“The king” (Daniel 11:36). Dr. Pusey observes that the characteristics of this infidel king are self-exaltation above every god; contempt for all religion; blasphemy against the true God; apostasy from the God of his fathers; disregard of the desire of women; honouring a god whom his fathers knew not; adding, that of all these only one in the least agrees with Antiochus, while the prophecy unmistakably corresponds with that which in the Revelation is still future (Revelation 13:11-12). But many believe that it also at least as unmistakably corresponds with the papacy, which is also foretold in the Revelation. “By the name ‘king,’ ” says Dr. Cox, “Mede, and others after him, understand the Roman state of power, under whatever kind or government; but it is more especially referred to Rome-papal, of which power the description is deemed peculiarly graphic. His despotism, blasphemy, and self-exaltation are clearly marked: and he was to prosper till the indignation be accomplished, or the ‘time, times,’ &c., the 1260 years, when the ‘wonders,’ as afterwards named, shall have an end.” Mr. Birks argues against the idea of Antiochus, or a single infidel and blasphemous king yet to arise, being meant by this king, on the ground that the marks of time in the prophecy fix the close of the vision far beyond the days of Antiochus, and the promised period of the Jewish restoration; that there is no proof that the Wilful King denotes one individual person; that since the fall of Jerusalem the Jews have been exiles from Palestine, and the West, even more than the East, has been the scene of their sufferings; that the Wilful King is not an open atheist and rejector of all religion; that his place in the prophetic history is between the return of Antiochus from Egypt, b.c. 167, and the events predicted in chap. Daniel 12:1-3, an interval of two thousand years, while the application of the preceding verses to the Romans as far as Constantine the Great would bring the prophecy to the time of the Vandal persecutions in Africa; and finally that the Wilful King is to prosper until the anger of God against Israel is accomplished. Calvin, who acknowledges the passage to be very obscure, applies it entirely to the Roman empire, not, however, considering it to be begun in the reign of the Cæsars; believing that the angel passed from Antiochus to the Romans, as God wished to support the godly under the troubles that awaited them till the time of the Romans, from whom, beginning with Pompey and Crassus, they continued to be harassed by many and continual wars. Mede, who with Calovius, Geier, and others, applies the prophecy to Antichrist, connects Daniel 11:36 with the preceding—“to the time appointed, the king shall do his will,” &c. Dr. Clarke things the prophecy may apply to Antiochus; but observes that it is well known that an Antichristian power did spring up in the Christian Church, showing itself in the Greek emperors in the East, and in the bishops of Rome in the West. Roman Catholic interpreters, as De Lyra, Hugo, and others, after Jerome and the fathers, understand by “the king” the Antichrist who is to appear at the end of the world, and to reign three years and a half. Œcolampadius and Melanchthon regarded him as both the pope and the Turk. Others of the Reformers, as Osiander and Pfaff, understand the pope to be meant from here to the end of the prophecy. Willet thinks all was historically fulfilled in Antiochus, to whom the prophecy specially pointed, though it has a typical application to the Papal Antichrist. Brightman, like Calvin, applies the prophecy to the Romans, and especially to the Roman emperors, the object of the prophecy being to show what would be the state of the Jews to all ages, till gathered into one fold with the Gentiles. Keil observes, that after the example of Porphyry, Ephrem Syrus, and Grotius, almost all modern interpreters, that is, in Germany, find here only a description of the conduct of Antiochus Epiphanes up to the time of his destruction; while of believing interpreters, some, as C. B. Michaelis, Hävernick, and others, regard the whole as having a typical reference to Antichrist; while others, as Jerome, Theodoret, Luther, Œcolampadius, Osiander, Calovius, Geier, and at length Kliefoth, interpret the section as a direct prophecy of Antichrist, the “king” being the little horn growing up among the ten kingdoms of the Fourth Empire, and described in chap. Daniel 9:26 as “the prince that shall come,” and introduced here as a new subject He remarks that the Rabbinical interpreters have also adopted the idea of a change of subject in Daniel 11:36; while his own opinion is that the reference of the section to Antiochus is essentially correct, and that the supposition of a change of subject is not established. He admits, however, that what is said regarding “the king” in Daniel 11:36-39, goes far beyond what Antiochus did, does not harmonise with what is known of Antiochus, and is expressly referred in the New Testament to Antichrist; but thinks that these circumstances rather show that “in the prophetic contemplation there is comprehended in the image of one king what has been historically fulfilled in its beginning by Antiochus Epiphanes, but shall only meet its complete fulfilment by the Antichrist in the time of the end.” By “the king,” Mr. Bosanquet also understands the king of fierce countenance mentioned in chap. Daniel 8:23, to which the prophecy goes back, after coming to Alexander’s kingdom in Daniel 11:4, in order to relate what shall be in the latter days, the great object of the vision; this king being, in his view, the personification of Mohammedanism, who literally destroyed the mighty and the holy people, putting an end to the Jewish kingdom of the Homerites in Arabia Felix, b.c. 627, after it had existed for some seven hundred years, the last remnant of the Jews as a nation.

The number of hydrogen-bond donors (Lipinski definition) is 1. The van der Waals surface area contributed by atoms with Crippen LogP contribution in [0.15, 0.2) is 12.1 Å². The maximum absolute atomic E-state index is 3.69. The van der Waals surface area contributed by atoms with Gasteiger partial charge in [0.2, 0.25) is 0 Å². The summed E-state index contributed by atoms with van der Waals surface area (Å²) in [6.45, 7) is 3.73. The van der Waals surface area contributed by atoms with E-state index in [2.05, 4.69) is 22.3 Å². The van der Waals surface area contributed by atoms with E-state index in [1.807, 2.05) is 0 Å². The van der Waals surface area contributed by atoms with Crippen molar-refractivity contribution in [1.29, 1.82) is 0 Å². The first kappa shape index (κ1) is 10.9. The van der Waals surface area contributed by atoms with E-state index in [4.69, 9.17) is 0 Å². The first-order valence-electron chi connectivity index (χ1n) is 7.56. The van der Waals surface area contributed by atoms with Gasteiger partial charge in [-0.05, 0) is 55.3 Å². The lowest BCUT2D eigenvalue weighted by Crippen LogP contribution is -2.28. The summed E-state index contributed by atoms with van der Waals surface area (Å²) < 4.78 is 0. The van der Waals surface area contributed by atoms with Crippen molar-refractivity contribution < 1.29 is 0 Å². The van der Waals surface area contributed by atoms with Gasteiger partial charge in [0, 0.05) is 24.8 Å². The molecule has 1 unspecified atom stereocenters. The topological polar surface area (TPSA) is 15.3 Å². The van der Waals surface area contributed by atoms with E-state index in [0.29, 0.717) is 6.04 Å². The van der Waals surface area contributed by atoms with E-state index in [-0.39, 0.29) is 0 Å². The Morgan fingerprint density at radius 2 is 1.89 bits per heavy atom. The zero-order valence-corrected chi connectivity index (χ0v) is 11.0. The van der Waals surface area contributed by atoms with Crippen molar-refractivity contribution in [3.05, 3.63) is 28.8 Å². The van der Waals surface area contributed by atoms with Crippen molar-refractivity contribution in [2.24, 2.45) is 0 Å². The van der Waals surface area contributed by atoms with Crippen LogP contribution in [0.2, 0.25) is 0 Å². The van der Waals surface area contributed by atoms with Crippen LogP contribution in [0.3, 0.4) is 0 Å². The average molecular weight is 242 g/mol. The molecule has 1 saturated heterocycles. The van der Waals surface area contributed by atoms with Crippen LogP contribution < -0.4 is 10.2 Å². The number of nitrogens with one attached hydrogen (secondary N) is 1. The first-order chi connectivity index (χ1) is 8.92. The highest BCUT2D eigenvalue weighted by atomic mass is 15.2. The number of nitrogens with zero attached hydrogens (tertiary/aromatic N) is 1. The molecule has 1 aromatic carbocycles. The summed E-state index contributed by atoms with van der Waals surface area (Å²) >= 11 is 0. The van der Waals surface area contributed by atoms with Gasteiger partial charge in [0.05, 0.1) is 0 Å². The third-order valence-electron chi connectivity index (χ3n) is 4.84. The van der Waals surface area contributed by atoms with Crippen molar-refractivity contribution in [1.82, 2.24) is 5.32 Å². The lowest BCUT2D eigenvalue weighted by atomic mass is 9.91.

I. The power itself. “The king” (Daniel 11:36). The term might either indicate a single individual ruler, as in the case of Alexander (Daniel 11:3), or a series of rulers—as in the expression “four kings which shall arise” (chap. Daniel 7:17). From the lengthened period of his predicted continuance, the term would seem here to have the latter meaning, and, like the Little Horn in chap. 7, to indicate an arrogant and blasphemous power that should rise in or out of the Roman empire. This, with most expositors of prophecy, we can only regard as, in the first instance at least, the papacy. The expression “the king” seems emphatic; and it is scarcely likely that it should be used to designate Antiochus whom the angel had introduced as a “vile person” to whom they should “not give the honour of the kingdom” (Daniel 11:21). The emphatic term might naturally be chosen to indicate a new power that should occupy a conspicuous place in the future history of God’s people. The type, which doubtless Antiochus was, appears now, as Archdeacon Harrison observes, to be lost sight of in the prophecy, and the antitype to be almost exclusively in view. According to the view of Christian antiquity, the prophecy is now occupied for some time at least with the description of that tyrannical and persecuting power already indicated in the Little Horn of the Fourth Beast, the description of which so closely corresponds with that of this Wilful King. The papacy or popedom may well be spoken of as “the king,” inasmuch as the popes not only claimed to be sovereigns, but sovereigns above all others however exalted, combining with a temporal sovereignty a spiritual jurisdiction which embraced all Christendom. It is justly viewed as the power to which the Apostle referred in 2 Thessalonians 2:3-4, as that which should arise in the Church as the result of an apostasy, or mystery of iniquity, which had even in his time begun to work, and which was only then withheld from fully developing itself by an existing hindrance which he does not name, and which, on the removal of that hindrance, would reveal itself, and continue until destroyed by the Lord’s second appearing.